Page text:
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BMC Nurs. 2012; 11: 3.
Published online Mar 12, 2012. doi:  10.1186/1472-6955-11-3
PMCID: PMC3395837
Capacity building of nurses providing neonatal care in Rio de Janeiro, Brazil: methods for the POINTS of care project to enhance nursing education and reduce adverse neonatal outcomes
Brian A Darlow,corresponding author1 Andrea A Zin,2 Gina Beecroft,3 Maria EL Moreira,4 and Clare E Gilbert5
1Department of Paediatrics, University of Otago, Christchurch, New Zealand
2Paediatric Ophthalmologist, Instituto Fernandes Figuera, FIOCRUZ, Rio de Janeiro, Brazil
3Neonatal Service, Christchurch Women's Hospital, Canterbury District Health Board, Christchurch, New Zealand
4Neonatologist, Instituto Fernandes Figuera, FIOCRUZ, Rio de Janeiro, Brazil
5International Centre for Eye Health, London School of Hygiene and Tropical Medicine, London, UK
corresponding authorCorresponding author.
Brian A Darlow: brian.darlow/at/otago.ac.nz; Andrea A Zin: zin.andrea/at/gmail.com; Gina Beecroft: Gina.Beecroft2/at/cdhb.govt.nz; Maria EL Moreira: bebete/at/globo.com; Clare E Gilbert: Clare.Gilbert/at/lshtm.ac.uk
Received December 19, 2011; Accepted March 12, 2012.
Abstract
Background
Increased survival of preterm infants in developing countries has often been accompanied by increased morbidity. A previous study found rates of severe retinopathy of prematurity varied widely between different neonatal units in Rio de Janeiro. Nurses have a key role in the care of high-risk infants but often do not have access to ongoing education programmes. We set out to design a quality improvement project that would provide nurses with the training and tools to decrease neonatal mortality and morbidity. The purpose of this report is to describe the methods and make the teaching package (POINTS of care--six modules addressing Pain control; optimal Oxygenation; Infection control; Nutrition interventions; Temperature control; Supportive care) available to others.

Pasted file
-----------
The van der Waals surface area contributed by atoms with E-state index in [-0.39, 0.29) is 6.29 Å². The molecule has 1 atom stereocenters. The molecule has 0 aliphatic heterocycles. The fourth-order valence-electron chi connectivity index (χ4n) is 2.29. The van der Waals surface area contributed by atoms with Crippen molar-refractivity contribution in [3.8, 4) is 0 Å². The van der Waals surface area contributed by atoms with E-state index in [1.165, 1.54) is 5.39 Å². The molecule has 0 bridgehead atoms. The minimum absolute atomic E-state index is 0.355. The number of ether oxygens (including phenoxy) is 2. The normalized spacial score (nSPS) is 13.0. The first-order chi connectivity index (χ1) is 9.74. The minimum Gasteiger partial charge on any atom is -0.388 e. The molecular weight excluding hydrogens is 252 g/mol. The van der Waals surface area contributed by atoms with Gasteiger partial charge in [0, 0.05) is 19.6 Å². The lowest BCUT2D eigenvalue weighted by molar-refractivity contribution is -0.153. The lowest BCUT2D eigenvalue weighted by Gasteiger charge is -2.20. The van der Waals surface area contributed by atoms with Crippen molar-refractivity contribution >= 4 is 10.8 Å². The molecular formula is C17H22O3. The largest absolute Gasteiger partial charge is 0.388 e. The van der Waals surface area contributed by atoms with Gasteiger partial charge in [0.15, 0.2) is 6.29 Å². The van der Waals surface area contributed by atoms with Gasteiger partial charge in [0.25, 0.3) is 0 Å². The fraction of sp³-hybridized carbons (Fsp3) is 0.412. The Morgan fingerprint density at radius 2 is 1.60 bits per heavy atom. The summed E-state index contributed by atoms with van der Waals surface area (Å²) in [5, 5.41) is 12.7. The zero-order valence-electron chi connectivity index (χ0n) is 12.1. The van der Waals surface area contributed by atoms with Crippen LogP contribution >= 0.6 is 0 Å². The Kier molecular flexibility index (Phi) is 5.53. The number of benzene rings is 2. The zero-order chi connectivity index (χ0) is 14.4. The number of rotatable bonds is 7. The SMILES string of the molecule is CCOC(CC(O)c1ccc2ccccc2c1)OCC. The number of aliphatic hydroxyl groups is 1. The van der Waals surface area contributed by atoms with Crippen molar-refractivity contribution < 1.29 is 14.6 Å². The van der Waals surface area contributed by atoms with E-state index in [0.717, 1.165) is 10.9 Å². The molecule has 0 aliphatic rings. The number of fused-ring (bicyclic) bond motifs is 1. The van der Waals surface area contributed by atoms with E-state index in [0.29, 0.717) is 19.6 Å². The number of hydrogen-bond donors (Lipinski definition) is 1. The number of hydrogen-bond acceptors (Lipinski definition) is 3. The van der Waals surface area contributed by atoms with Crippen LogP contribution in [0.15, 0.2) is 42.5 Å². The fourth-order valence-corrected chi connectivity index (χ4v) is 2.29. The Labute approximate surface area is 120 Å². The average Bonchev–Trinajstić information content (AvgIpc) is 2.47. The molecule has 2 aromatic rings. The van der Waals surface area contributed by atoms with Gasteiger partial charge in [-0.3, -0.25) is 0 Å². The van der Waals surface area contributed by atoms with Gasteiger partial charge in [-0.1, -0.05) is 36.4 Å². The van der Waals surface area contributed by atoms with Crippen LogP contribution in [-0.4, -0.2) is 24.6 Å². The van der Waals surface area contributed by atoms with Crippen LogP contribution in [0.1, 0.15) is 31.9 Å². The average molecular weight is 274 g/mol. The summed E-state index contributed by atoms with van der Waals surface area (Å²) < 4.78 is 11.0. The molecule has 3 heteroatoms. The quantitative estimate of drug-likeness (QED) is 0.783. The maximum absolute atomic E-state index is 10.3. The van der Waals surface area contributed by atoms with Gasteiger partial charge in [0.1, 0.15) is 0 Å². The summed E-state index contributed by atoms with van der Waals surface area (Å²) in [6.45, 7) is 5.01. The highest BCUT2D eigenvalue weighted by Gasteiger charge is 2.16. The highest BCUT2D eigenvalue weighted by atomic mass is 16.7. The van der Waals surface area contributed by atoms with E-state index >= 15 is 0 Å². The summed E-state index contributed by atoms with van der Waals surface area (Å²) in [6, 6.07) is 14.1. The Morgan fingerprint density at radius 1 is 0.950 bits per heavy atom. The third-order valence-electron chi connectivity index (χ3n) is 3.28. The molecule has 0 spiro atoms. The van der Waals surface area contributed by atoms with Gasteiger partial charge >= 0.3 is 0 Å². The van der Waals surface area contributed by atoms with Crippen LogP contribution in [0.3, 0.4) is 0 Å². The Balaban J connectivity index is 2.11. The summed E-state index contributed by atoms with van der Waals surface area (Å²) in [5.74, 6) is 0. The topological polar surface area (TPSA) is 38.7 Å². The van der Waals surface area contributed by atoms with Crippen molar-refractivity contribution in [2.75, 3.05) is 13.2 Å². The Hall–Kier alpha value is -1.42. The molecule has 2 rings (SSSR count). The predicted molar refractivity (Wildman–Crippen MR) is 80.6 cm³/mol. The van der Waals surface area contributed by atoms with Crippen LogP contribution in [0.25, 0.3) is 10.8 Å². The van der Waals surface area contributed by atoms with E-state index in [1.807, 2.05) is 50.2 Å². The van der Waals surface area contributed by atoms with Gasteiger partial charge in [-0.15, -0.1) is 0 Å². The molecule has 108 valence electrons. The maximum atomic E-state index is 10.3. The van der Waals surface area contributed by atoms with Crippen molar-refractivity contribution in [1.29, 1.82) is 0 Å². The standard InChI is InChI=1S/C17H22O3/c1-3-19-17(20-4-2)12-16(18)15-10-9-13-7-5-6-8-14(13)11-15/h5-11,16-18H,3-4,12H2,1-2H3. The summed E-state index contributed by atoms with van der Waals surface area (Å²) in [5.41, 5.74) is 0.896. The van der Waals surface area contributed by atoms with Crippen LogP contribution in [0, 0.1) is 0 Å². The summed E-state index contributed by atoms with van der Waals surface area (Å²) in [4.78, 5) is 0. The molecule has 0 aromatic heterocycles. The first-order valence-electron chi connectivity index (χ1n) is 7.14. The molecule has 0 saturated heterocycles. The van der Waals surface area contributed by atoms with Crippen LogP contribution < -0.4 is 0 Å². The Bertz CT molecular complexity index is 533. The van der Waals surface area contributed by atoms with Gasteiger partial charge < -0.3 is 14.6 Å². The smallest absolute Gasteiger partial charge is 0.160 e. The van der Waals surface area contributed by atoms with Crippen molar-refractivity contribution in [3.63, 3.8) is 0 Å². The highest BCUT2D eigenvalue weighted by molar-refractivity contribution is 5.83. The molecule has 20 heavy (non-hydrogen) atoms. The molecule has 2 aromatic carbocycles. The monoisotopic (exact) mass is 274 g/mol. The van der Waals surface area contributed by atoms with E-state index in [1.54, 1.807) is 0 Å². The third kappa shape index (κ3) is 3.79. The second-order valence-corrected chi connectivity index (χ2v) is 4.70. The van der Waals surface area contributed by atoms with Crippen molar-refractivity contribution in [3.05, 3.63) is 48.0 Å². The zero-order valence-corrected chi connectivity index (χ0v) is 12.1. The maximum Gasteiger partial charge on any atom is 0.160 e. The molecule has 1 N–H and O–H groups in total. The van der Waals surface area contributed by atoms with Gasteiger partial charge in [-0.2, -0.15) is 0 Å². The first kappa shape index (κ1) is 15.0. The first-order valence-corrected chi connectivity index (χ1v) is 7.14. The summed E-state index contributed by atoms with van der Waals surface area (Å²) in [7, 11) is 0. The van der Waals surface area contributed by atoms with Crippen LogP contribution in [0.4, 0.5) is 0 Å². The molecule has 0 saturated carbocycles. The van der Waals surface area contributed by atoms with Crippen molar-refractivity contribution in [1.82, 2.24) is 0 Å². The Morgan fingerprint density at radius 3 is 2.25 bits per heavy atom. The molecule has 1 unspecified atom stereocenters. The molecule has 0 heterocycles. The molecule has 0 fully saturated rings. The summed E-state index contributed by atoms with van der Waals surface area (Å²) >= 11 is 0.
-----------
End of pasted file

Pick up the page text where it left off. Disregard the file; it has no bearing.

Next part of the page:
Methods/Design
Six neonatal units, caring for 40% of preterm infants in Rio de Janeiro were invited to participate. In Phase 1 of the study multidisciplinary workshops were held in each neonatal unit to identify the neonatal morbidities of interest and to plan for data collection. In Phase 2 the teaching package was developed and tested. Phase 3 consisted of 12 months data collection utilizing a simple tick-sheet for recording. In Phase 4 (the Intervention) all nurses were asked to complete all six modules of the POINTS of care package, which was supplemented by practical demonstrations. Phase 5 consisted of a further 12 months data collection. In Phase 1 it was agreed to include inborn infants with birthweight ≤ 1500 g or gestational age of ≤ 34 weeks. The primary outcome was death before discharge and secondary outcomes included retinopathy of prematurity and bronchopulmonary dysplasia. Assuming 400-450 infants in both pre- and post-intervention periods the study had 80% power at p = < 0.05 to detect an increase in survival from 68% to 80%; a reduction in need for supplementary oxygen at 36 weeks post menstrual age from 11% to 5.5% and a reduction in retinopathy of prematurity requiring treatment from 7% to 2.5%.
Discussion
The results of the POINTS of Care intervention will be presented in a separate publication.
Trial registration
Current Controlled Trials: ISRCTN83110114
Keywords: Brazil, Neonatal care, Neonatal nursing, Quality improvement, Neonatal mortality, Premature infant, Retinopathy of prematurity, Education, Continual professional development
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